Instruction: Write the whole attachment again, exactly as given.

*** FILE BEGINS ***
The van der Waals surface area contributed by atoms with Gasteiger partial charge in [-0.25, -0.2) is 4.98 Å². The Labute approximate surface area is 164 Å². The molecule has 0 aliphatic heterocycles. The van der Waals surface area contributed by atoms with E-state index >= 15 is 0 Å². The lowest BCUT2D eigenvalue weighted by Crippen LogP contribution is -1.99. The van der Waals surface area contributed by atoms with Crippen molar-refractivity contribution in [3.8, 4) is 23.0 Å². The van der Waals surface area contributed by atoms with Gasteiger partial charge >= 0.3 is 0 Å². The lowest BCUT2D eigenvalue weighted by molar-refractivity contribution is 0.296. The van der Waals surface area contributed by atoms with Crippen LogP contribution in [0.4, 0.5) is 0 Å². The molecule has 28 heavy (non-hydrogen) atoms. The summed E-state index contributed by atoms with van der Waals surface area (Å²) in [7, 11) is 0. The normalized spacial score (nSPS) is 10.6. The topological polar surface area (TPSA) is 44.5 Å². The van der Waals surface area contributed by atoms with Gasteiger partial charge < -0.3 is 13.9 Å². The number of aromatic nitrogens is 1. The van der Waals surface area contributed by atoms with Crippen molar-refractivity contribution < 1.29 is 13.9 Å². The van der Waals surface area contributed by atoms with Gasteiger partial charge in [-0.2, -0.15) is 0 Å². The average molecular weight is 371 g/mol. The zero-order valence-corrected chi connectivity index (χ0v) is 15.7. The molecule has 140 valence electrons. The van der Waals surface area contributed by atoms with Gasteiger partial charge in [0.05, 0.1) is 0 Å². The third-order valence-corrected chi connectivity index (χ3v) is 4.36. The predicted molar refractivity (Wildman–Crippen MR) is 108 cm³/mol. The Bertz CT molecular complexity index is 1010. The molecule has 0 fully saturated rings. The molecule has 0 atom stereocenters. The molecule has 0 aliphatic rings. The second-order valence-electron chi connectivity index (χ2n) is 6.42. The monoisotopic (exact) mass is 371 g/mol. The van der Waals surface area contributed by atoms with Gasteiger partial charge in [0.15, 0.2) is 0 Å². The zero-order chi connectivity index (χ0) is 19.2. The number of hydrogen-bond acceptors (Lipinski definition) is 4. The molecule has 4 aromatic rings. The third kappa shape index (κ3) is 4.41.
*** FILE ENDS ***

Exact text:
The van der Waals surface area contributed by atoms with Gasteiger partial charge in [-0.25, -0.2) is 4.98 Å². The Labute approximate surface area is 164 Å². The molecule has 0 aliphatic heterocycles. The van der Waals surface area contributed by atoms with E-state index >= 15 is 0 Å². The lowest BCUT2D eigenvalue weighted by Crippen LogP contribution is -1.99. The van der Waals surface area contributed by atoms with Crippen molar-refractivity contribution in [3.8, 4) is 23.0 Å². The van der Waals surface area contributed by atoms with Gasteiger partial charge >= 0.3 is 0 Å². The lowest BCUT2D eigenvalue weighted by molar-refractivity contribution is 0.296. The van der Waals surface area contributed by atoms with Crippen LogP contribution in [0.4, 0.5) is 0 Å². The molecule has 28 heavy (non-hydrogen) atoms. The summed E-state index contributed by atoms with van der Waals surface area (Å²) in [7, 11) is 0. The normalized spacial score (nSPS) is 10.6. The topological polar surface area (TPSA) is 44.5 Å². The van der Waals surface area contributed by atoms with Gasteiger partial charge < -0.3 is 13.9 Å². The number of aromatic nitrogens is 1. The van der Waals surface area contributed by atoms with Crippen molar-refractivity contribution < 1.29 is 13.9 Å². The van der Waals surface area contributed by atoms with Gasteiger partial charge in [-0.2, -0.15) is 0 Å². The average molecular weight is 371 g/mol. The zero-order valence-corrected chi connectivity index (χ0v) is 15.7. The molecule has 140 valence electrons. The van der Waals surface area contributed by atoms with Gasteiger partial charge in [0.05, 0.1) is 0 Å². The third-order valence-corrected chi connectivity index (χ3v) is 4.36. The predicted molar refractivity (Wildman–Crippen MR) is 108 cm³/mol. The Bertz CT molecular complexity index is 1010. The molecule has 0 fully saturated rings. The molecule has 0 atom stereocenters. The molecule has 0 aliphatic rings. The second-order valence-electron chi connectivity index (χ2n) is 6.42. The monoisotopic (exact) mass is 371 g/mol. The van der Waals surface area contributed by atoms with Gasteiger partial charge in [0.15, 0.2) is 0 Å². The zero-order chi connectivity index (χ0) is 19.2. The number of hydrogen-bond acceptors (Lipinski definition) is 4. The molecule has 4 aromatic rings. The third kappa shape index (κ3) is 4.41.